A UK electricity distribution network operator has signed a contract with Renewable Energy Systems (RES) to deliver an energy storage system co-located with large-scale solar, which will be used to develop ways to commercialise services to the grid.
Announced on Thursday, a 300kVA/640kWh battery storage system will be installed at a 1.5MW solar farm site in the west of England near Glastonbury, site of the famous annual rock music festival. The solar farm is on the 11kV network of Western Power Distribution (WPD), one of the UK’s distribution network operators (DNOs) charged with maintaining stability and security of electrical grid infrastructure.
Although headquartered in Britain, RES has over 77MW/47MWh of operational or construction phase energy storage projects in the US and Canada in addition to 10,000MW of renewable energy projects constructed worldwide including large-scale solar and wind.
RES’ UK energy storage manager John Prendergast told Energy Storage News in an interview that the trial could be notable for a number of reasons. It is thought to be the most ambitious project yet in the UK to demonstrate the network services solar-plus-storage can provide behind-the-meter to the owner and operator of the solar farm, which in this case is British Solar Renewables, and to DNOs. The project will be able to provide nine different network services and how to commercialise them.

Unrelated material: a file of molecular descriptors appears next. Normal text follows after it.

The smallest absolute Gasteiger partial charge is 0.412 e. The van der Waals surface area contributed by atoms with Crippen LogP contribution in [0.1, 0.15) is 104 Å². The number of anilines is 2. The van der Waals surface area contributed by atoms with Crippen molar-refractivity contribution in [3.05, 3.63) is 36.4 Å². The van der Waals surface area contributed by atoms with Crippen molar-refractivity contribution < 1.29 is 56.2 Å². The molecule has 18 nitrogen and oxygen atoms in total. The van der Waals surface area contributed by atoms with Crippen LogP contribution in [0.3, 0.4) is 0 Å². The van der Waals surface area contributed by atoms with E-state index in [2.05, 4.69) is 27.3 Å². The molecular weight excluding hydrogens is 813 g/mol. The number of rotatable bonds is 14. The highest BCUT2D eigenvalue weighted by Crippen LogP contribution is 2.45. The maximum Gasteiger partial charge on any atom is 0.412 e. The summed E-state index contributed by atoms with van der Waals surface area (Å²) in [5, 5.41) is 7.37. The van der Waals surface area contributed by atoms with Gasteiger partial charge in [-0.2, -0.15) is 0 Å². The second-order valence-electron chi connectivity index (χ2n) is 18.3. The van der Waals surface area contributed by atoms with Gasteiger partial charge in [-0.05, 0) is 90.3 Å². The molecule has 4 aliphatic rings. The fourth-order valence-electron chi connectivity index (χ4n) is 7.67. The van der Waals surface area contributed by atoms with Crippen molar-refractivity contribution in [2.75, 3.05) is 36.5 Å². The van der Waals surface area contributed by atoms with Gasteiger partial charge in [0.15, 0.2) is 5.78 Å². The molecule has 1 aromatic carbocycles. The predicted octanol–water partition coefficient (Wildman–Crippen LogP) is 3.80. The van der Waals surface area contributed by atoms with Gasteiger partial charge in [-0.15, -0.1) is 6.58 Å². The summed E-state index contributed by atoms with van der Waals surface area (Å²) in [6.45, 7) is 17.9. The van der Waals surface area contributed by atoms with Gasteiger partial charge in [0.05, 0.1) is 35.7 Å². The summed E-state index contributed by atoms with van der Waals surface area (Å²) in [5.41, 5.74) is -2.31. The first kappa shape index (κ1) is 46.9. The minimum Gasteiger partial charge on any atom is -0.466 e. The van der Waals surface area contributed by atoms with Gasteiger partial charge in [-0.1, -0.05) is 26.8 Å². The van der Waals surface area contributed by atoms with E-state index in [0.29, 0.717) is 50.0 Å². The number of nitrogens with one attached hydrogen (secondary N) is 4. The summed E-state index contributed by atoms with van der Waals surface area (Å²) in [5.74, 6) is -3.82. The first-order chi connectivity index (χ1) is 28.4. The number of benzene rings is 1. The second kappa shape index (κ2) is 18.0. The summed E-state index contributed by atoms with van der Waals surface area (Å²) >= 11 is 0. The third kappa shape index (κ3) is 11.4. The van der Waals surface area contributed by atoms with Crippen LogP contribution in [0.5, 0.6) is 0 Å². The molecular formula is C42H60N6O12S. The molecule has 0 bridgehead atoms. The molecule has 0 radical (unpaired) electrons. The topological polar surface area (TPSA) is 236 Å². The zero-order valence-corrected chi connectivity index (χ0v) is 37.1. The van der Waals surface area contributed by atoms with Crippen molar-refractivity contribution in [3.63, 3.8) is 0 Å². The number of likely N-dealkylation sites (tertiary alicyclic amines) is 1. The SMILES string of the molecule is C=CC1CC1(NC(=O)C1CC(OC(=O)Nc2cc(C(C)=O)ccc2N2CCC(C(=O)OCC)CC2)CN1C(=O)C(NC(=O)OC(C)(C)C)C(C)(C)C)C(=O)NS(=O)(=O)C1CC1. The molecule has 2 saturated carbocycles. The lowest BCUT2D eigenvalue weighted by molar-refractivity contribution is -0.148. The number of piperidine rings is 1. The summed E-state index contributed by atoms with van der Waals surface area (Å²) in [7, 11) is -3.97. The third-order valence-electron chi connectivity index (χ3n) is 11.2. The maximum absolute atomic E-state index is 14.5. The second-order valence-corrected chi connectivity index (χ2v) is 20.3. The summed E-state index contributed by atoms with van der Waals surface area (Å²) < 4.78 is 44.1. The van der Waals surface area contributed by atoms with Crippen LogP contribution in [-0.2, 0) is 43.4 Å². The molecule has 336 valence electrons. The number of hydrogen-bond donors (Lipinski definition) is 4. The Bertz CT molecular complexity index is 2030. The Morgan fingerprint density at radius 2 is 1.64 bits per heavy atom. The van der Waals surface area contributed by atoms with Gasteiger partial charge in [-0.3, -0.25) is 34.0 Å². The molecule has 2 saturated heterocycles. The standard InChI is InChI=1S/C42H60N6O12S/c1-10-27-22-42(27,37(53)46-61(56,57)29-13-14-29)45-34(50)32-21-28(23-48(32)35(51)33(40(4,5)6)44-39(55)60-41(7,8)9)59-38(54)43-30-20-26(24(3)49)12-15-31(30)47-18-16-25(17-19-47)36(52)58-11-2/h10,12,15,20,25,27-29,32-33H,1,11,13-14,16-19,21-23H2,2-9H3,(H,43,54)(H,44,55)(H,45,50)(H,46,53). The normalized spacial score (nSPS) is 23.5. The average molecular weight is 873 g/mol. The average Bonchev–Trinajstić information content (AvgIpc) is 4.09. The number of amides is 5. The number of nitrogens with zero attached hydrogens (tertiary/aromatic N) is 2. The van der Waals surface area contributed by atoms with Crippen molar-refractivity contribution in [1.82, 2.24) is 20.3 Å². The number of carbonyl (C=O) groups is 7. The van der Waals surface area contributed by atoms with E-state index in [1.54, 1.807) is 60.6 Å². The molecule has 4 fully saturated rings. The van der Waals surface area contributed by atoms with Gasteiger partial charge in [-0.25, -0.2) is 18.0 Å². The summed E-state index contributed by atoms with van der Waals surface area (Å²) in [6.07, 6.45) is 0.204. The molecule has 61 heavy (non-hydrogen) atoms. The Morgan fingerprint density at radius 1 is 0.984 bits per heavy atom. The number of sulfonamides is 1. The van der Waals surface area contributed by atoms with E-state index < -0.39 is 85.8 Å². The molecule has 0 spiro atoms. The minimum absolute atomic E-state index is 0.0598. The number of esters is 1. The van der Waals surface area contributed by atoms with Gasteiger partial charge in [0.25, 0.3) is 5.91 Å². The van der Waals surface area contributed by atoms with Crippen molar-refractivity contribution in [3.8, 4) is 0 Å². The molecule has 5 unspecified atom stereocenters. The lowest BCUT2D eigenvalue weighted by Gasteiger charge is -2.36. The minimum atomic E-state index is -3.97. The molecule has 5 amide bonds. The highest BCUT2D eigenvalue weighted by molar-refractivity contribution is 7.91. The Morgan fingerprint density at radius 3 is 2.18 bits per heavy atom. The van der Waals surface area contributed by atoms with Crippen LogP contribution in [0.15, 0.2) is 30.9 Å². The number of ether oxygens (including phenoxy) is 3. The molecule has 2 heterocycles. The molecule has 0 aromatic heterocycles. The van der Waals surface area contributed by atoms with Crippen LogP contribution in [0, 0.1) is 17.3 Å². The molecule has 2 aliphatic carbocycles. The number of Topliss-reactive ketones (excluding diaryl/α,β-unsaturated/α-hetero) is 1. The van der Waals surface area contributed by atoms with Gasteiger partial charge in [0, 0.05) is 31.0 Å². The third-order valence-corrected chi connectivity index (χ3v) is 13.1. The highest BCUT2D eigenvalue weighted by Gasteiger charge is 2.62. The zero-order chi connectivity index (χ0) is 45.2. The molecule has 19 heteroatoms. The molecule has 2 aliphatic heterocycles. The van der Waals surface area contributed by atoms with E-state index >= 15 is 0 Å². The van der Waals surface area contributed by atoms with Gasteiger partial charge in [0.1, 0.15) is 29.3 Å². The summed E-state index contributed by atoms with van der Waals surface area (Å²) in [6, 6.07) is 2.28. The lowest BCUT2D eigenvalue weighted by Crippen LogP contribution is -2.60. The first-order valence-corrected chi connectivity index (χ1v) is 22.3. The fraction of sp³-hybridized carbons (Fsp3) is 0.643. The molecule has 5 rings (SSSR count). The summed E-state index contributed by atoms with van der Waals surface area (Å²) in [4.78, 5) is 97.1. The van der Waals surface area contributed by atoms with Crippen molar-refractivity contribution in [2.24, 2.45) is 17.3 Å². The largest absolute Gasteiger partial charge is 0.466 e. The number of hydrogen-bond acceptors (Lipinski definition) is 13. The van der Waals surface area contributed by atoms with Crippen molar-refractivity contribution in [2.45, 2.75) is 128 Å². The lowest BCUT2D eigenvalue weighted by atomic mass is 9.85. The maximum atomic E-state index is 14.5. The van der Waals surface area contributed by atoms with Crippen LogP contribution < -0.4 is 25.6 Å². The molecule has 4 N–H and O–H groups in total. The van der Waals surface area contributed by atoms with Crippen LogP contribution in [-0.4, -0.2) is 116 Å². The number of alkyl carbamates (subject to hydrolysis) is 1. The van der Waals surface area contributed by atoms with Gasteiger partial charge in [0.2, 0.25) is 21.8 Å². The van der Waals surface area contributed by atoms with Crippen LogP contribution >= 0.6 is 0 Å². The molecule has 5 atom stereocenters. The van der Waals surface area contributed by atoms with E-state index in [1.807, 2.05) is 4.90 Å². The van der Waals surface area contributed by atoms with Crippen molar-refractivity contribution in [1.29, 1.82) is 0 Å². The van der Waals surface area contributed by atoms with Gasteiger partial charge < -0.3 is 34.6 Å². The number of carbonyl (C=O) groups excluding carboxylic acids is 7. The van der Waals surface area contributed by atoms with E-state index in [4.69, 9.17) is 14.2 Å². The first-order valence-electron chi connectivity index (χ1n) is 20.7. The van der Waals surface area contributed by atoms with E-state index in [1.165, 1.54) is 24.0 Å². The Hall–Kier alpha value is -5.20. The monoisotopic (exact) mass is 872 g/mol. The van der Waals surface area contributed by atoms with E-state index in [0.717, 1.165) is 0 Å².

“The project will do multiple applications, extracting the value of solar in multiple different ways. The control system delivering that is our own in-house REsolve control system,” Prendergast said.
“Behind the meter, the first benefit to the developer is selling power at higher prices by shifting it to times of day when it is valued more highly in the wholesale market. The will become especially important as high solar production in the middle of the day depresses prices.”
On the other side of the meter, as has been stated before by commentators and experts including Rocky Mountain Institute, storage can provide “stacked”, or multiple, benefits. Prendergast said that the project will aim to show how commercial mechanisms could be developed for DNOs to procure grid services from storage, which at present in the UK and many other territories is so new a concept that it has not been put into the regulatory frameworks of energy markets.
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